Beck cocked his head to listen to the rain. "I think it's starting to slow down," he said, "so we will hopefully be able to get out of here and into the house so we can get warm and dry. In the meantime, we can use this blanket to dry off a bit, and then we can share the other blanket to get warm." He handed the blanket to Heather. "Here - ladies first."

She reluctantly took the blanket from him. "Thank you," she said softly and proceeded to blot her hair, and to rub some feeling back into her arms and legs. She then handed the blanket back to Beck. "I think most of the rain water soaked into you," she said, giving him a small smile. She was damp, but not as dripping wet as she was before.

"I think the dirt floor took a lot of it," Beck responded, taking the blanket and doing the same as Heather. He had the advantage of a bare torso, but he was wearing jeans, and Heather knew those had to be uncomfortable, especially in the cool of the storm cellar.

As he towelled himself, Beck gave Heather that cool, direct, assessing gaze; the look that always told her he was analyzing data and making decisions about his next course of action.

She avoided his eyes, looking instead around the storm cellar. Old Mrs. Francis kept it well stocked for emergencies, with not only the electric lantern, but also kerosene lanterns and matches. The cot had two blankets and two pillows; there was a portable radio, a crib board and cards, and canned food and bottled water on the shelves. There was even a stack of magazines and books of puzzles on one shelf, along with a package of mechanical pencils. When Heather opened a door tucked under the stairs and saw the covered honey pot, she said, with a fond smile, "Old Mrs. Francis thinks of everything."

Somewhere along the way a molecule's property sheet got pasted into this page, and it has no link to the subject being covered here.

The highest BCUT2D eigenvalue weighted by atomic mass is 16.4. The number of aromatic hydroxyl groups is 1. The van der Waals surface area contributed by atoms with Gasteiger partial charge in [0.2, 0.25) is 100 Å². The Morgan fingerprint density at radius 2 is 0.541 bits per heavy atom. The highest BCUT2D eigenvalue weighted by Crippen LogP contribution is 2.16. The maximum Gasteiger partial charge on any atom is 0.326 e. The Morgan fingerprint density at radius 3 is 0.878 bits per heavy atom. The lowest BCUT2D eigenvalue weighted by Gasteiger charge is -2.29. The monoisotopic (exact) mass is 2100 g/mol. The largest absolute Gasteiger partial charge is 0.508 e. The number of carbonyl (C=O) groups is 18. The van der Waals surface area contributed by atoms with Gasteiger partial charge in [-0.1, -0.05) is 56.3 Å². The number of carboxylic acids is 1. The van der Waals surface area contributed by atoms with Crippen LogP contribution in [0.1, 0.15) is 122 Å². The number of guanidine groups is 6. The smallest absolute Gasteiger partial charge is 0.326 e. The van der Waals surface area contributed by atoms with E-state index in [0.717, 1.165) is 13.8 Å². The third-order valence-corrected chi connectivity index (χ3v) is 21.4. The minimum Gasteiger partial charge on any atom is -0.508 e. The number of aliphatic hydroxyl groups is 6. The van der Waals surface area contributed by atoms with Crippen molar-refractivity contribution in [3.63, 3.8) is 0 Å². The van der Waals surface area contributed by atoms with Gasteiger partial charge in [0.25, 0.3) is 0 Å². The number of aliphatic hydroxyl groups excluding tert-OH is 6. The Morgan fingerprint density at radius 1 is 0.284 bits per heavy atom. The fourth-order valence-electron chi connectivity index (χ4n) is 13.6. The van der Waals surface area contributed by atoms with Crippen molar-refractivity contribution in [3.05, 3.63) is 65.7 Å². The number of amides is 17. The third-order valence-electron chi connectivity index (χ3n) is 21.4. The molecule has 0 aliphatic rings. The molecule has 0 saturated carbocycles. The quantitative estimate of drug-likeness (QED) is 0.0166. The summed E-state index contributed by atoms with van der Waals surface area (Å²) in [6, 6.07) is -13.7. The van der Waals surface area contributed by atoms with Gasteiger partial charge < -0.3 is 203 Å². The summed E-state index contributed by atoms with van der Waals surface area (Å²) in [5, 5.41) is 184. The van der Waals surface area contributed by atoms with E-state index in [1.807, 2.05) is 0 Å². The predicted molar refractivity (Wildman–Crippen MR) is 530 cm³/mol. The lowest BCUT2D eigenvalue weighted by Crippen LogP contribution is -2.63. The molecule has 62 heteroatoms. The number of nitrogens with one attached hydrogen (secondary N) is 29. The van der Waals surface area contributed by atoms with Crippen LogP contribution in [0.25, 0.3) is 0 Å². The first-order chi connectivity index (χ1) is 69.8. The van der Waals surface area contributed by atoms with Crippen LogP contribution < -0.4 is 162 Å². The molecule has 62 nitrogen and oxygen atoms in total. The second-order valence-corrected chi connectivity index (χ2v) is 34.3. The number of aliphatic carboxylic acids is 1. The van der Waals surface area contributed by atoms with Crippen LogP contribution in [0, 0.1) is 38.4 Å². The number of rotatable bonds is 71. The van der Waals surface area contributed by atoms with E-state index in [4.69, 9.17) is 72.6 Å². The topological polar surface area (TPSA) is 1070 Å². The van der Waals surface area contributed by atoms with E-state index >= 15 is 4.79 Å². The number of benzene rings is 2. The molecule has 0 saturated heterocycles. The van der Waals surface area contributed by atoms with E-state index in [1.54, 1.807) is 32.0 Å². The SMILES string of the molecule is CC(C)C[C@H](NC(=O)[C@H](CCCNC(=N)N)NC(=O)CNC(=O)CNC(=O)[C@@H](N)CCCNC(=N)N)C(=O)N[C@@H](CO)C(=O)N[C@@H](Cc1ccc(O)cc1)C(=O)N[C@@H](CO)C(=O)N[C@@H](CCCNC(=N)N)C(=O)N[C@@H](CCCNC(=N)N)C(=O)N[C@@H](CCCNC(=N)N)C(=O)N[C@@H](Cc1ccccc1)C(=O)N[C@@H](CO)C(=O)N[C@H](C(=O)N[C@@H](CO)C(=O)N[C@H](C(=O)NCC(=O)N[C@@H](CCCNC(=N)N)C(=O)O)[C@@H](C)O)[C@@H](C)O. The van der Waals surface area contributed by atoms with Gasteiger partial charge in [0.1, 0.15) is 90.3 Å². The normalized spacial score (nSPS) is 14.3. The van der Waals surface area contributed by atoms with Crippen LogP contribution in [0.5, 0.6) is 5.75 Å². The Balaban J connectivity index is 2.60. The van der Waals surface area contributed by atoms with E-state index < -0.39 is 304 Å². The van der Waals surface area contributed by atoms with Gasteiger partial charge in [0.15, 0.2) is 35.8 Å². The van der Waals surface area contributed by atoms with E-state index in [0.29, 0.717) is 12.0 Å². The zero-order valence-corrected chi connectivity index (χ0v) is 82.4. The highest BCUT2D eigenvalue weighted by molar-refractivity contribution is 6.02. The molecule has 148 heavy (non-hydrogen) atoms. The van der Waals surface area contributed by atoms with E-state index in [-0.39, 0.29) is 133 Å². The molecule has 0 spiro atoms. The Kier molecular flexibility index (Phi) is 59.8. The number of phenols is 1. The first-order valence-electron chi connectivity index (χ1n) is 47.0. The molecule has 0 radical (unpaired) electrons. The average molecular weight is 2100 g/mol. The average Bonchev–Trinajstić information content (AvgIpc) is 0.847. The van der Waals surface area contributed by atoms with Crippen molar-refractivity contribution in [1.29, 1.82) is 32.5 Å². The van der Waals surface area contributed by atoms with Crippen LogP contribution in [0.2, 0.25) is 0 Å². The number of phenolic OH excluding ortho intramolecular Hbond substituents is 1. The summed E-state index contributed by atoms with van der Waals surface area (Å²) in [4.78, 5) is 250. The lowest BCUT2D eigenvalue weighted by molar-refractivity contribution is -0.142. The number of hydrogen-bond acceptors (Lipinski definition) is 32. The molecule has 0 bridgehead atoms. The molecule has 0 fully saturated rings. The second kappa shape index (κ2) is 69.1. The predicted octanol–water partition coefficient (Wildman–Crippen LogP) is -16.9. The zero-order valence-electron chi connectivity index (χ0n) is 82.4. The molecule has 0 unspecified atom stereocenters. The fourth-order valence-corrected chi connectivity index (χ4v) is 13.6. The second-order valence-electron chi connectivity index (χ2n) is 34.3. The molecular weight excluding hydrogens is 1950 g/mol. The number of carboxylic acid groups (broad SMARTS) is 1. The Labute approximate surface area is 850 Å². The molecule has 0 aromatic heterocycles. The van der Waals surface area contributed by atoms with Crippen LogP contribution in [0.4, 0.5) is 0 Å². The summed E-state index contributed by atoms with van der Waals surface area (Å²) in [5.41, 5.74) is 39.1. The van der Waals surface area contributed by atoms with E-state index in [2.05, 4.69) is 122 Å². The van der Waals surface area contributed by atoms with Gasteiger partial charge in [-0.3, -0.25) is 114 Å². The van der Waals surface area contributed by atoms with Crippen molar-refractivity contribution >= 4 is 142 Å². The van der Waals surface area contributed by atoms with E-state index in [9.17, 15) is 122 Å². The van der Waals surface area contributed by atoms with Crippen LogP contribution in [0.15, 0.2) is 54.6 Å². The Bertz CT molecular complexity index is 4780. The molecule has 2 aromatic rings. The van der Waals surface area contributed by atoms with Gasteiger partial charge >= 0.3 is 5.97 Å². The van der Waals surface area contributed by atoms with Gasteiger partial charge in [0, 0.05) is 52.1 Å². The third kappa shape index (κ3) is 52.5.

Beck nodded. "Lucky for us," he said drily. He paused, and listened. "I think the wind has stopped," he said, "and the rain, too. I'm going to open the doors and take a look around."

Heather's relief was palpable, and she nodded eager agreement.

Beck went up the stairs, with Heather close behind him. He unlocked the doors, and pushed them. To his surprise, and Heather's dismay, they didn't open.

He tried again; the doors opened a fraction of an inch.

"No," Heather protested, her voice strained "no - we have to get out of here." She came up beside him on the stairs.

Beck gave her a concerned look, but nodded, and said, "On three. One - two - THREE!" They both pushed against the doors, but managed to only open them enough to see it was now dark, and the rain was still falling in a steady drizzle. They tried one last time, and then Beck sighed heavily and said, his voice resigned, "We'll have to spend the night."

Heather stared at him, wild-eyed. "No!" she said, the edge of panic in her voice. "We have to keep trying! Maybe we can dislodge whatever it is," and she turned back to the doors and began frantically pushing against them.

"Heather - " Beck said gently, reaching out and grasping her wrists to stop her.